The Curry King of the Walled City?

The Curry King, South Wall Road, Kowloon City

Friday 15th February 2019

Kowloon City, with the infamous ruins of the ‘Walled City’ clambering above just to the North, still remains off the beaten track for the Hong Kong expat - in a city full of convenience, a missing MTR station is a veritable black spot for the less intrepid visitor. However, its ‘Little Thailand’ moniker points to a bustling food culture and heritage - packed between Prince Edward Road East and Carpenter Road, the streets run up and down like the grills of its outstanding cooked food centre, sitting at its heart. On one of these sizzling streets (name not displayed on Google Maps, adding to the allure of the Walled City’s ghosts, but is actually titled ‘South Wall Road’) sits The Curry King, smuggled away under some bamboo scaffolding.

A late arrival proved no problem for the staff of the Curry King - our large group was greeted with wide smiles and bottles of Tiger whilst we waited outside and took in the surroundings that have been the inspiration for critically-acclaimed books, films and games (‘The Narrows’ in Batman Begins, Streetfighter II V, The Bourne Supremacy, Call of Duty: Black Ops), as well as Bloodsport starring Claude Van Damme. After a short wait, we were ushered into an authentic curry house setting: a narrow, homely dining room replete with mint green on white embroidered table cloths, and a little (but well-stocked) bar wedged in at the far end - a ‘Little India’ tucked away in ‘Little Thailand’.

With such a large group, the OCC dominated the restaurant, which was already busy (its capacity is around 30 diners), but this allowed us to sample a wide range from the expansive menu. Within minutes the table was being stocked with steaming keema, garlic and tandoori naan, complete with a selection of sharp and sweet condiments of tamarind and mango chutney. Flattened discs of onion bhaji followed, along with piping hot samosas - some of the tastiest this OCC member has consumed.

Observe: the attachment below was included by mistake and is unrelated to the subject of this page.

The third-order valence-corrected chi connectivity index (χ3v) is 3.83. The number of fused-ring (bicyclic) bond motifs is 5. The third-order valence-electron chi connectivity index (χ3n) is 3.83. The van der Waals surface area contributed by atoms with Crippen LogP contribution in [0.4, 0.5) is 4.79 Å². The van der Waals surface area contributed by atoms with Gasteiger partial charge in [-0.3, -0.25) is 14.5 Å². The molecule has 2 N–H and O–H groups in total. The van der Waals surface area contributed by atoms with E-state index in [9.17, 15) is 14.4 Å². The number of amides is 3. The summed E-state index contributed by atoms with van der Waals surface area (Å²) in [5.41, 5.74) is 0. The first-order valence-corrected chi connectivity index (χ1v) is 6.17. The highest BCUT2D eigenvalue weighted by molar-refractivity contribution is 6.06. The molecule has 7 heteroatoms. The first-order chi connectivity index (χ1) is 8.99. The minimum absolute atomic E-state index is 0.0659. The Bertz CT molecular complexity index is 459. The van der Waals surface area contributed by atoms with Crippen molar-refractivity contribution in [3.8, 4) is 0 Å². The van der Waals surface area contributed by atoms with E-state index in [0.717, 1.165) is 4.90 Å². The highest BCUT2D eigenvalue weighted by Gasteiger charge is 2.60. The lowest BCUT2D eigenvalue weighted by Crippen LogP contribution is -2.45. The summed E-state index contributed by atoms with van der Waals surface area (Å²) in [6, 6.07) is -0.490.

The assortment of mains and sides continued to draw coos from members: a lamb rogan josh with a gentle heat to warm the cockles on these tough HK winter nights (19C); a papadi chaat a cacophony of sweet and sour, cream and crunch; aloo gobi an earthy array of ginger, mustard and pepper. The jalfrezi proved less popular - the sauce a little thin and lacking in green chilis - but this was quickly forgotten and overshadowed by an exuberant lamb madras: brooding, dark and intense as the former Punisher's eyebrows, with pungent flavours of anise, ginger and tamarind. But the highlight was unswervingly (and unswayingly) the tarka daal - a veritable roundhouse of dried roasted cumin and garlic, a pummeling of ginger and the powerful right hook of chili making it the knockout dish. The consensus was to order another round of mains, much to the server’s surprise and delight.

By the time the check came, the OCC members were out for the count. Service had slowed in the latter half of the dinner (at one point a member had to head to the kitchen to ask again for a plate of chilis and some more Tiger...), but spirits were roused by the delivery of the bill and the extraordinary value it exposed. At $20 for a Tiger, and more food than probably should have been consumed, the total came to under $300/per person with service (this included another round of beers to round the bill up to a nice, even number)!

In summary, the numbers do the talking. This was the best-attended meet for the OCC in Hong Kong, and The Curry King scored the highest score ever for a meet with over 10 members - no mean feat. A hidden gem in one of Hong Kong’s most historic districts, the Curry King’s food and value have made it an early contender for our CHOTY 2019, and deservedly so.

Final scores:

Quality 7.96

Value 9.25

Service 7.36

Customer Care 7.96

Atmosphere 6.57

Overall 7.82






OCC Core Competencies

#1 

Service

 

#2

Quality

 

#3

Customer Care

 

#4

Atmosphere

 

#5

Value

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